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Roger Clarke's 'Digital Monopoly'

The Impact of the Digital Surveillance Economy
on Competition in Australia

Notes of 28 July 2018

Roger Clarke **

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Since 2005, the user-friendly World Wide Web that Tim Berners-Lee delivered to us has been converted into a tool for marketers. Consumers yield up vasts quantities of data, almost entirely unaware of the covert operations that are going on behind their browser's window. The data that's expropriated in this way is used to build up a rich model of their behaviour, attitudes and interests which is usefully described as their 'digital persona' (Clarke 1994).

These vast volumes of data have driven the emergence of a new form of business model. This is based on the exploitation of digital personae in order to target advertisements, manipulate consumer behaviour, and price goods and services at the highest level that each individual is willing to bear.

The term 'the digital surveillance economy' usefully describes the infrastructure and processes that enable marketing corporations to acquire and exploit consumer data (Clarke 2018). So successful is the new approach that marketing corporations have largely abandoned relationships with people in favour of analysis of digital personae.

The frontline impact of the digital surveillance economy is a massive increase in the power of marketers over consumers. But it also has very substantial implications for competition, across many industry sectors. The early movers in each field have gained a dominant share of the market. Unusually, however, the first-mover advantage is so great that their market dominance is proving very difficult for other corporations to challenge.

The most obvious brands are the FANGS - Facebook, Apple, amazoN, Google and microSoft. Each of these achieved early domination of a key segment: Facebook in social media, Apple in music-playlists, Amazon in eCommerce, Google in web-search, and Microsoft in office-suite products and services. Each has utilised its scale, network effects and insights into consumer behaviour to dominate its initial markets. And each has leveraged its substantial base, through innovation and acquisition, into nearby marketspaces.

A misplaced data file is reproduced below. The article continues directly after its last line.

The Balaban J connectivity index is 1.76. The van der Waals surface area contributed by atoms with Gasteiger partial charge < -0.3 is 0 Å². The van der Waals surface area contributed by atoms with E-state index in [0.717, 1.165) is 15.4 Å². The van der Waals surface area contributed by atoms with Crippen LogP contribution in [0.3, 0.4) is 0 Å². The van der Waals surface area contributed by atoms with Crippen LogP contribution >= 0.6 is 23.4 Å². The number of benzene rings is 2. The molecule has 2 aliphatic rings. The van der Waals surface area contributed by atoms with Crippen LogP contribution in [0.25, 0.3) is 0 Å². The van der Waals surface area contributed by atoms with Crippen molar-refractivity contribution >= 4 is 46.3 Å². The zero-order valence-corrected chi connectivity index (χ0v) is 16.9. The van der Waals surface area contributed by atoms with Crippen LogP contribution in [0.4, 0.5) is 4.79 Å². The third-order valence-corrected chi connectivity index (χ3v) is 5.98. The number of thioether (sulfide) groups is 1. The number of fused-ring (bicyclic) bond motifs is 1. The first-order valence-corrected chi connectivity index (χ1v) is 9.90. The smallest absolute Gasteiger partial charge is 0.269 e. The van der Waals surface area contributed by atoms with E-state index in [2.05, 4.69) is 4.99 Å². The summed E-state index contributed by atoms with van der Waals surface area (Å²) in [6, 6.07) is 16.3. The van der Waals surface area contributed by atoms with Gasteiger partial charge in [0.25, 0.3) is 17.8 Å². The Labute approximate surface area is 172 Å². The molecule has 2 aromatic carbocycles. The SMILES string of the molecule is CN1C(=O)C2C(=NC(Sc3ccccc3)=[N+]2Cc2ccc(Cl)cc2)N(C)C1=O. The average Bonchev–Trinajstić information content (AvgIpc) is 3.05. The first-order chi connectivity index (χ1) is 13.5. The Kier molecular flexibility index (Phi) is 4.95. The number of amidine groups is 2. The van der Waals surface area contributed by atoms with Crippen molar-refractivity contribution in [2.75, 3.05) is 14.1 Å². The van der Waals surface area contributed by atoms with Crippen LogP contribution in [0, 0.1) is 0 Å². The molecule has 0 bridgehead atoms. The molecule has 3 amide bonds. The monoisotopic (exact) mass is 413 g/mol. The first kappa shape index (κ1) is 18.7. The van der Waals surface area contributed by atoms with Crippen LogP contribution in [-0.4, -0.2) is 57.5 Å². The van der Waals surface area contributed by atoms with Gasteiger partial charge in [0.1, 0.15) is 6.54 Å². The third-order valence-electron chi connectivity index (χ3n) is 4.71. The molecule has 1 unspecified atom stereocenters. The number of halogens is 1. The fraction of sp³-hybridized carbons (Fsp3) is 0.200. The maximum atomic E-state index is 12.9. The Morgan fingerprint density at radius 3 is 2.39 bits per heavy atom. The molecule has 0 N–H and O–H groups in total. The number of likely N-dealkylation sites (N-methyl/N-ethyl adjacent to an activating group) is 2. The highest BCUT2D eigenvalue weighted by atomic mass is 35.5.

The fact of monopoly is bad enough. The demise of each corporation's original competitors is a serious concern. And this has been compounded by the inability of new entrants both to gain a sufficient foothold in the existing market, and to redefine markets and compete on some alternative basis.

A further factor has compounded the problem. For most of the world's consumers, the FANGS are beyond the effective reach of their domestic laws. Moreover, those corporations are domiciled in a data haven, because the USA generally (with some qualifications in the case of California) provides a climate that is highly favourable to corporate activities and hostile to the economic and social interests of consumers. Not even the European Union is proving capable of combatting the monopolists' arrogance and achieving significant improvements in either consumer rights or competitiveness.

The result has been the collapse of competition policy. Monopoly power has been consolidated in the hands of corporations that are larger than most countries. And those corporations now wield institutional power that exceeds that of regulators, policy-makers, and parliaments.


Clarke R. (1994) 'The Digital Persona and its Application to Data Surveillance' The Information Society 10,2 (June 1994) 77-92, PrePrint at

Clarke R. (2018) 'Risks Inherent in the Digital Surveillance Economy: A Research Agenda' Forthcoming, Journal of Information Technology, PrePrint at

Author Affiliations

Roger Clarke is Principal of Xamax Consultancy Pty Ltd, Canberra. He is also a Visiting Professor in Cyberspace Law & Policy at the University of N.S.W., and a Visiting Professor in the Research School of Computer Science at the Australian National University.

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Created: 28 July 2018 - Last Amended: 28 July 2018 by Roger Clarke - Site Last Verified: 15 February 2009
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